One of my favorite childhood memories is being surrounded by cows, chickens, horses and dogs in Michoacan, a small state in Mexico. Having been born in Chicago I rarely saw such animals (with the exception of dogs). I not only felt happy, but safe to be in such close proximities to the them and have the freedom to either pet or play with them. Although at the time I did not know it, the experiences I got in Michoacan such as carrying a small puppy on the inside of my shirt and getting filled with fleas or collecting the eggs laid by hens, contributed to the formation of my personal environmental beliefs.
As children, we experience both direct and indirect experiences with nature and wildlife. It may be in a variety of different ways; in one’s own backyard, on a camping trip, fishing or at a sanctuary or zoo. Direct experiences are those in which the child is experiencing nature more physically and curiously, whereas indirect childhood experiences are a little more restrictive and guided. No matter the experience, it lends way to the formation of our environmental beliefs as Julia Corbett wrote about in “Communicating Nature: How We Create and Understand Environmental Messages.”
Something I have noticed since reading what Corbett wrote is the way children interact with their surroundings. What I have noted is that childhood experiences vastly range from country to country. From the first day we arrived in Australia I have seen children from all ages out and about, more than I have back in the states. When I am in Mexico, I see the same. And how they seem to interact with the nature and wildlife around them is more of a direct approach then indirect.
Just hours after arriving to Sydney we were walking through Darling Harbour and saw kids enjoying their lunch while sitting on a field surrounded by birds and others interacting with the flora and fauna found in the Chinese Garden of Friendship. I loved seeing so many schools and families out with children and immediately thought of the importance of doing so especially in the digital time we are in now. In Brisbane, at the Lone Pine Koala Sanctuary is where I was the most amazed by all the interactions children were having with their natural surroundings. They would fearlessly chase turkey’s, be among kangaroos and extend their arms to pet the animals. I even saw some parents encouraging their young ones to get closer to big emus and other species! It brought the biggest smile to my face because it reminded me of when I was young.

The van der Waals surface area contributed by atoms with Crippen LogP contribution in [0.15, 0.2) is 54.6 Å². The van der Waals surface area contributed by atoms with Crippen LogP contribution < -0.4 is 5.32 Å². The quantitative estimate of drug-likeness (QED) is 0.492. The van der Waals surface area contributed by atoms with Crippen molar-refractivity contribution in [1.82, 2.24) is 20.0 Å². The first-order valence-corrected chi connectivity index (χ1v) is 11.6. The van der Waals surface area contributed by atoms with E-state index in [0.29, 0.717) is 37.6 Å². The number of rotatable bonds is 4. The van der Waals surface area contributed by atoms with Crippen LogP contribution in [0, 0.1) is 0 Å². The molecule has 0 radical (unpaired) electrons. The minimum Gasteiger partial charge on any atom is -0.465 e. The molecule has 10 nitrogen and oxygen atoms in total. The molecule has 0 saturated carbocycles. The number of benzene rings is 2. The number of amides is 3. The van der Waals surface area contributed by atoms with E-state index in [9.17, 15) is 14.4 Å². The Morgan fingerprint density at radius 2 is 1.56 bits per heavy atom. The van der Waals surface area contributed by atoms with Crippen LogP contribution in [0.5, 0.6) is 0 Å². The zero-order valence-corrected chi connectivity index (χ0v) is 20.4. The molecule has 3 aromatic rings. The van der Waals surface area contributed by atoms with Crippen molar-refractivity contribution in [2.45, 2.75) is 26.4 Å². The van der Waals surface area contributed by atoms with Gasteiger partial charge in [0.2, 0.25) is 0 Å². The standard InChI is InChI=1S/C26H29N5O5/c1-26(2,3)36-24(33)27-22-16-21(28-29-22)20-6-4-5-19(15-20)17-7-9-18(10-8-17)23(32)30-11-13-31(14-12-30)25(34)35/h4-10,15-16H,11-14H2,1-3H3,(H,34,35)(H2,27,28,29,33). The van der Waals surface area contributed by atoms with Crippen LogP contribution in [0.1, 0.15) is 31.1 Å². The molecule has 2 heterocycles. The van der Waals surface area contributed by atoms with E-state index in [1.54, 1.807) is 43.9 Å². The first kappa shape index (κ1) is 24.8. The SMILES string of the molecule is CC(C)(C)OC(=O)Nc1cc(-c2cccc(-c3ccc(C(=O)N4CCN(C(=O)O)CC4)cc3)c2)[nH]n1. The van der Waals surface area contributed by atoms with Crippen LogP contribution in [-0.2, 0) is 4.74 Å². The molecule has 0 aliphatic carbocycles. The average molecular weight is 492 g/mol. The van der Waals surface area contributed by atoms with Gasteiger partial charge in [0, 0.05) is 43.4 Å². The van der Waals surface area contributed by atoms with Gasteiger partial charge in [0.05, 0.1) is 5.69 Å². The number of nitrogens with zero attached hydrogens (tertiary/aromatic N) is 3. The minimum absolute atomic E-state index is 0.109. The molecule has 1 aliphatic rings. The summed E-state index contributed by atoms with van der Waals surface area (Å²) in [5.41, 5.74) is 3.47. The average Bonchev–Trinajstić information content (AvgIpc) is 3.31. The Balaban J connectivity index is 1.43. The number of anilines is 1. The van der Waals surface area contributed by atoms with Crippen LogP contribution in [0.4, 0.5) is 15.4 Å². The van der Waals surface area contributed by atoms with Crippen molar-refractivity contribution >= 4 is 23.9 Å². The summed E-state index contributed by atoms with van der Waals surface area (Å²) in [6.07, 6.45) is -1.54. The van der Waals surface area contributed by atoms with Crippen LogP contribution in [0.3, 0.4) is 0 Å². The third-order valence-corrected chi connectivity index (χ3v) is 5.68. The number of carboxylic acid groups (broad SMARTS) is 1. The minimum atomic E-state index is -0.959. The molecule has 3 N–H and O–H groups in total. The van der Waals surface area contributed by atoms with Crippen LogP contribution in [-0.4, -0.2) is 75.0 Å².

Back home I do not see as many children being so interactive outdoors or even being out for that matter. My nieces for example have hardly had any experiences with nature, direct or indirect. The oldest is 11 and youngest is 6. They are never outside unless it to get to school or to the car to go somewhere and it breaks my heart because when I was their age I would be quick to get all my homework done so I could then go outside and play.
One of the reasons my brother and sister-in-law do not let them go out and play is because they live near a busy street and are afraid they could be hurt by traffic. Another is that they do not want them getting scrapes, bruises or bit by anything. I can see where they are coming from, they are just worried and want the best for my nieces but at the same time I disagree with the approach they are taking and believe that they could take them to a park or even an aquarium or zoo to play and learn.
Another thing that I feel prevents children from fully understanding nature is what they learn in school. In a curriculum, not a lot relates to nature or wildlife. And although there may be some excursions that allow children to go out and explore the natural world they live in I do not believe that there are enough.
Seeing groups of school kids (at least once a day while we were in Sydney) and parents with their children outside whether it was at the sanctuary, on a ferry, at a park or on a pier really allowed me to see another glimpse as to how children in different parts of the world are experiencing nature.